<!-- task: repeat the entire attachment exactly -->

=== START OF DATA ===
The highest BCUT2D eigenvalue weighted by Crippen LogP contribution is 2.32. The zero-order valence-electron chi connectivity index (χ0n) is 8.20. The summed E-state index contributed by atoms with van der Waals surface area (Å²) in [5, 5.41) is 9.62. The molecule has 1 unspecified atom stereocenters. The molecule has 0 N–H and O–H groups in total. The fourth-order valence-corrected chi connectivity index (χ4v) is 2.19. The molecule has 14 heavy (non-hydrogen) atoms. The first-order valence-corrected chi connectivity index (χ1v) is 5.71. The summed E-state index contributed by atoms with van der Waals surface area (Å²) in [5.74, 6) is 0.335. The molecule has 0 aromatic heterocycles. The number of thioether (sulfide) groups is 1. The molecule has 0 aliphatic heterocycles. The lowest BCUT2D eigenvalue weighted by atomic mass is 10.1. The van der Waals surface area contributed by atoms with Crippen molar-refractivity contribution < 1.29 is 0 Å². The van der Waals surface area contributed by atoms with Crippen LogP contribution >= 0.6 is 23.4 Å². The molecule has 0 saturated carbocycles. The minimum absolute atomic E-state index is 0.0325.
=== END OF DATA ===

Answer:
The highest BCUT2D eigenvalue weighted by Crippen LogP contribution is 2.32. The zero-order valence-electron chi connectivity index (χ0n) is 8.20. The summed E-state index contributed by atoms with van der Waals surface area (Å²) in [5, 5.41) is 9.62. The molecule has 1 unspecified atom stereocenters. The molecule has 0 N–H and O–H groups in total. The fourth-order valence-corrected chi connectivity index (χ4v) is 2.19. The molecule has 14 heavy (non-hydrogen) atoms. The first-order valence-corrected chi connectivity index (χ1v) is 5.71. The summed E-state index contributed by atoms with van der Waals surface area (Å²) in [5.74, 6) is 0.335. The molecule has 0 aromatic heterocycles. The number of thioether (sulfide) groups is 1. The molecule has 0 aliphatic heterocycles. The lowest BCUT2D eigenvalue weighted by atomic mass is 10.1. The van der Waals surface area contributed by atoms with Crippen molar-refractivity contribution < 1.29 is 0 Å². The van der Waals surface area contributed by atoms with Crippen LogP contribution >= 0.6 is 23.4 Å². The molecule has 0 saturated carbocycles. The minimum absolute atomic E-state index is 0.0325.